For example, an abused partner may have a mobile device, which is immediately out of reach from the abuser the moment they go outside—assuming they haven’t tampered with it. On desktop, Incognito mode browsing is useful, as are domestic abuse websites which offer tips and fast close buttons in case the abuser happens to be nearby.

Even then, though, there’s risk: the abuser may keep network logs or use surveillance software, and attempts to “hide” the browsing data may raise suspicions. In fact, this is one example where websites slowly moving to HTTPs is beneficial, because an abuser can’t see the website data. Even so, they may still see the URLs and then you’re back to square one.

With IoT, everything is considerably much more difficult in domestic abuse situations.

A lot of IoT tech is incredibly insecure because functionality is where it’s at; security, not so much. That’s why you see so many stories about webcams beamed across the Internet, or toys doing weird things, or the occasional Internet-connected toaster going rogue.

The main hubs powering everything in the home tend to be pretty locked down by comparison, especially if they’re a name brand like Alexa or Nest.

In these situations, the more locked down the device, the more difficult it is to suggest evasion solutions for people under threat. They can hardly jump in and start secretly tampering with the technology without notice—frankly people tend to become aware if a physical device isn’t acting how it should a lot faster than their covert piece of spyware designed to grab emails from a laptop.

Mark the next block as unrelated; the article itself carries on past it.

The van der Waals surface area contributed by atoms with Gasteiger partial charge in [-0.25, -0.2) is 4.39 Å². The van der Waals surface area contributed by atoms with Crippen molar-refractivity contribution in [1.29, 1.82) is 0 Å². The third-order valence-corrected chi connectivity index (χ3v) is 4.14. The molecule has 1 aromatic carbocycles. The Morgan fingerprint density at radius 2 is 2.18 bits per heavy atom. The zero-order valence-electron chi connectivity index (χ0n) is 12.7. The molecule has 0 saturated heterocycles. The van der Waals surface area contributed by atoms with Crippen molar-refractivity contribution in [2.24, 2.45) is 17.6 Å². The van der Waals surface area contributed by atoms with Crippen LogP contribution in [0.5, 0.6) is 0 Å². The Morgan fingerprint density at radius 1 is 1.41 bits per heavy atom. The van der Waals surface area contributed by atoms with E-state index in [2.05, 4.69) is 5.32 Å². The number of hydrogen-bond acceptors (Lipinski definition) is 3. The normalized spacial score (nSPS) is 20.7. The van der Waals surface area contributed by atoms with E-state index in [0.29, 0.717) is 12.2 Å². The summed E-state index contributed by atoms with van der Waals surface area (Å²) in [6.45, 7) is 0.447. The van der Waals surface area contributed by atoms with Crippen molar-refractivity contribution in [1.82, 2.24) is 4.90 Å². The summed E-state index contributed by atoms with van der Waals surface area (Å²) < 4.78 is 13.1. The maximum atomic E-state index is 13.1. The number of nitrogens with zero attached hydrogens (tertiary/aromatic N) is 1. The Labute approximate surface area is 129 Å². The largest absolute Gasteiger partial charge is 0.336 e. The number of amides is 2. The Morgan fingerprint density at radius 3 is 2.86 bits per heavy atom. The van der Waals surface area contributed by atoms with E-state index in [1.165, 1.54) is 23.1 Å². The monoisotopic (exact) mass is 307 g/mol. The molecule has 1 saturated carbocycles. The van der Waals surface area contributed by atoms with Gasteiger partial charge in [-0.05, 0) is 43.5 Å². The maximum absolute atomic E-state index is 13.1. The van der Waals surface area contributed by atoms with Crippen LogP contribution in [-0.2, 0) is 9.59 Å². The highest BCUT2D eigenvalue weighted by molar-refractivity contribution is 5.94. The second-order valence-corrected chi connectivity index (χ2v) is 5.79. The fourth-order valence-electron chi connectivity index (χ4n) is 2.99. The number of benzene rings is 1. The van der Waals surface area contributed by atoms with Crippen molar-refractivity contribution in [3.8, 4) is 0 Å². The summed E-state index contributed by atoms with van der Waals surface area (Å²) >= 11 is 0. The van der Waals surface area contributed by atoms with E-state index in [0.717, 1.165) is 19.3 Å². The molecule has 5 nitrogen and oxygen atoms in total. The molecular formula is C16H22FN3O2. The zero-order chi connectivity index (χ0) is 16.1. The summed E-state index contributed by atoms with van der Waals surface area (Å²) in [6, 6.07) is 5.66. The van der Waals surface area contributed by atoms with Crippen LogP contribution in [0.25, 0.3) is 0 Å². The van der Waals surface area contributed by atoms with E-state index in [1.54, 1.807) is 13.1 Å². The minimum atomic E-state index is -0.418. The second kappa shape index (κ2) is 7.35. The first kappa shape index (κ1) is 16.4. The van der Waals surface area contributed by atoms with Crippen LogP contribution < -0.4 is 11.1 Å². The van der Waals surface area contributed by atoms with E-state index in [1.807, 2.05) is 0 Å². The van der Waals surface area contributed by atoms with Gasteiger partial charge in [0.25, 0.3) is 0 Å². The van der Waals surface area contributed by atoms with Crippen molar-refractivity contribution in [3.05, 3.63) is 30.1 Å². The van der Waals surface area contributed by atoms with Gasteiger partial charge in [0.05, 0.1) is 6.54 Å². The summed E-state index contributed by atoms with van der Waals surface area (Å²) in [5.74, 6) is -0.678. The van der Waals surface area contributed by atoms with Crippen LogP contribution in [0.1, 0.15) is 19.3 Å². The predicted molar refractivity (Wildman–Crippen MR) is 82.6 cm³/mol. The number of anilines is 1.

All sorts of weird things can go wrong with some purchased spyware. Maybe there’s a server it needs to phone home to, but the server’s temporarily offline or has been shut down. Perhaps the Internet connection is a bit flaky, and it isn’t sending data back to base. What if the coder wasn’t good and something randomly started to fall apart? There’s so many variables involved that a lot of abusers might not know what to do about it.

However, a standard bit of off-the-shelf IoT kit is expected to function in a certain way, and when it suddenly doesn’t? The abuser is going to know about it.

Tackling the problem

Despite the challenges, there are some things we can do to at least gain a foothold against domestic attackers.

1) Keep a record: with the standard caveat that doing action X may attract attention Y, a log is a mainstay of abuse cases. Pretty much everyone who’s experienced this abuse and talks about it publicly will say the same thing: be mindful of how obvious your record is. A book may work for some, text obfuscated in code may work for others (though it could attract unwarranted interest if discovered). It may be easier to hide a book than keep them away from your laptop.

Of course, adjust to the situation at hand; if you’re not living with the abusive partner anymore, they’re probably not reading your paper journal kept in a cupboard. How about a mobile app? There are tools where you can detail information that isn’t saved on the device via programs designed to look like weather apps. If you can build up a picture of every time the heating becomes unbearable, or the lights go into overdrive, or alarms start buzzing, this is valuable data for law enforcement.

2) Correlation is a wonderful thing. Many of the most popular devices will keep detailed statistics of use. Nest, for example, “collects usage statistics of the device” (2.1, User Privacy) as referenced in this Black Hat paper [PDF]. If someone eventually goes to the police with their records, and law enforcement are able to obtain usage statistics for (say) extreme temperature fluctuations, or locked doors, or lightbulbs going berserk, then things quickly look problematic for the abuser.